“For ten years, with the help of master craftsman Riccardo Pascucci, I have created things and I like it”
We first met Tonino Guerra in the spring of 2001, when Stamperia Pascucci was organising the first great exhibition of beach shades in Cervia. In addition to traditional shades, we needed some short stories for the display. Tonino Guerra generously gave us eight aphorisms which he wrote expressly for our Bottega.
That first encounter was followed by many others and turned into a precious friendship, which gave rise to a totally new way of making printed textiles: thanks to Tonino’s imagination and suggestions, our traditional (and still perpetuated) approach was revamped, and the effects of this renovation are visible even today.
“Gli arazzi luminosi di Pennabilli” (Bright tapestries from Pennabilli) was the first major project we carried out together in the town of Bertinoro: it included twelve large printed and hand-painted textiles, which represented the starting point of a research and renewal process that allowed us better explore the creative possibilities offered by hand printing.
Tonino’s masterly sketches had poems in them, and the objects that we manufactured triggered emotions in those of us who made them in the first place. New colours, fantastic lines, but above all Tonino’s beloved butterflies, the undisputed symbol of a sensitivity that went through hardship but managed to survive thanks to the magic of fantasy: all of this brought new life into our Bottega as well as into anyone who chooses to take home a bit of poetry and of Romagna tradition by buying a printed textile bearing his designs.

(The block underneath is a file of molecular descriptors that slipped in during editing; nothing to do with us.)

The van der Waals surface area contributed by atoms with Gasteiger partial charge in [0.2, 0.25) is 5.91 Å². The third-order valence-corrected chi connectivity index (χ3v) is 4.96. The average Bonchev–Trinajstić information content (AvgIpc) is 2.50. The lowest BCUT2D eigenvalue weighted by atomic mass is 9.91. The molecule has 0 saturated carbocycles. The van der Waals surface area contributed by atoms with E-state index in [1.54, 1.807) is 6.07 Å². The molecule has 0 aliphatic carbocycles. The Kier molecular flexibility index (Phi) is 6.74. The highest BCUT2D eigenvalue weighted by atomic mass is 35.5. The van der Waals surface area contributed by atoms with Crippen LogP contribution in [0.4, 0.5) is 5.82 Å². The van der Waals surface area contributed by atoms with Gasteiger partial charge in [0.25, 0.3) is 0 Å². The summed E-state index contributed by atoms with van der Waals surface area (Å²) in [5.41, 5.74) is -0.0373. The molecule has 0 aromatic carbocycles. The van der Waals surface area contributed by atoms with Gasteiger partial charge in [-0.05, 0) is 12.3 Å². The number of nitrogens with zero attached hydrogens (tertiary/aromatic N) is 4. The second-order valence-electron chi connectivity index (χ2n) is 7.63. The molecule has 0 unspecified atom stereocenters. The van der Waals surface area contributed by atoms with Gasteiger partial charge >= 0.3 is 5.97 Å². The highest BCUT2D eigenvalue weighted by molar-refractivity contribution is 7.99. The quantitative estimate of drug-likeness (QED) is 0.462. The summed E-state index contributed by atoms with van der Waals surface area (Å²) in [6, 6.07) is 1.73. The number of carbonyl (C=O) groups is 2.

In 2011, one year before his death, Tonino wrote: “For ten years, with the help of master craftsman Riccardo Pascucci, I have created sketched presences that talk to me from the wall, and I like it. They have been called Arazzi Luminosi (Bright tapestries), but to me they are just simple, poetic cloths made to keep us company, warm up our thoughts, tell us tales” (from “La Valle del Kamasutra” (The Kamasutra valley) by Salvatore Giannella).